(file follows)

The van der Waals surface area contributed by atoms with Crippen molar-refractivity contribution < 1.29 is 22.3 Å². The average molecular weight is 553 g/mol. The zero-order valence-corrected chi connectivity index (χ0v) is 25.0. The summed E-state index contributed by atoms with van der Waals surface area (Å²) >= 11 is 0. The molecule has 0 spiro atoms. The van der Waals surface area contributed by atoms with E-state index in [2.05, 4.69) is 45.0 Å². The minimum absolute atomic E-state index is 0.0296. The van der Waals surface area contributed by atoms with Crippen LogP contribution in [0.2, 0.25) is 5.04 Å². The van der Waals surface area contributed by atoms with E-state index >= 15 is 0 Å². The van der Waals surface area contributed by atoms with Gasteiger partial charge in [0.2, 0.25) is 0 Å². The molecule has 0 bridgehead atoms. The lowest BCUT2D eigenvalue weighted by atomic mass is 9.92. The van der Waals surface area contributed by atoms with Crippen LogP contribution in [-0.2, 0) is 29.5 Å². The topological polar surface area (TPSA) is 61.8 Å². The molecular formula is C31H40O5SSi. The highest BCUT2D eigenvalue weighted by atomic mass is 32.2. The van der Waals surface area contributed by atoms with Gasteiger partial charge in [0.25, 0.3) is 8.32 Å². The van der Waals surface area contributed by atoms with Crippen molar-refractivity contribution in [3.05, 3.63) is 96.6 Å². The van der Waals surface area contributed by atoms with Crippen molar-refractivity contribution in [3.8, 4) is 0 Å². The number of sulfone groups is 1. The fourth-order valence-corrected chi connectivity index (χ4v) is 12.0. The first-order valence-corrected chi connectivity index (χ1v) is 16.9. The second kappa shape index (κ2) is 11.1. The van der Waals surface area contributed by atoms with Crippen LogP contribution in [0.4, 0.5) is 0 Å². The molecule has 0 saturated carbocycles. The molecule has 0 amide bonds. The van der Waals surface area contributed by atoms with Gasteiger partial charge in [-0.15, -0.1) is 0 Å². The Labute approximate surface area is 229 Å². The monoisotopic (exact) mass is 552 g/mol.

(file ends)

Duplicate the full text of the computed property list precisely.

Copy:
The van der Waals surface area contributed by atoms with Crippen molar-refractivity contribution < 1.29 is 22.3 Å². The average molecular weight is 553 g/mol. The zero-order valence-corrected chi connectivity index (χ0v) is 25.0. The summed E-state index contributed by atoms with van der Waals surface area (Å²) >= 11 is 0. The molecule has 0 spiro atoms. The van der Waals surface area contributed by atoms with E-state index in [2.05, 4.69) is 45.0 Å². The minimum absolute atomic E-state index is 0.0296. The van der Waals surface area contributed by atoms with Crippen LogP contribution in [0.2, 0.25) is 5.04 Å². The van der Waals surface area contributed by atoms with E-state index >= 15 is 0 Å². The van der Waals surface area contributed by atoms with Gasteiger partial charge in [0.2, 0.25) is 0 Å². The molecule has 0 bridgehead atoms. The lowest BCUT2D eigenvalue weighted by atomic mass is 9.92. The van der Waals surface area contributed by atoms with Crippen LogP contribution in [-0.2, 0) is 29.5 Å². The topological polar surface area (TPSA) is 61.8 Å². The molecular formula is C31H40O5SSi. The highest BCUT2D eigenvalue weighted by atomic mass is 32.2. The van der Waals surface area contributed by atoms with Gasteiger partial charge in [0.25, 0.3) is 8.32 Å². The van der Waals surface area contributed by atoms with Crippen molar-refractivity contribution in [3.05, 3.63) is 96.6 Å². The van der Waals surface area contributed by atoms with Crippen molar-refractivity contribution in [3.8, 4) is 0 Å². The number of sulfone groups is 1. The fourth-order valence-corrected chi connectivity index (χ4v) is 12.0. The first-order valence-corrected chi connectivity index (χ1v) is 16.9. The second kappa shape index (κ2) is 11.1. The van der Waals surface area contributed by atoms with Crippen LogP contribution in [0.4, 0.5) is 0 Å². The molecule has 0 saturated carbocycles. The molecule has 0 amide bonds. The van der Waals surface area contributed by atoms with Gasteiger partial charge in [-0.15, -0.1) is 0 Å². The Labute approximate surface area is 229 Å². The monoisotopic (exact) mass is 552 g/mol.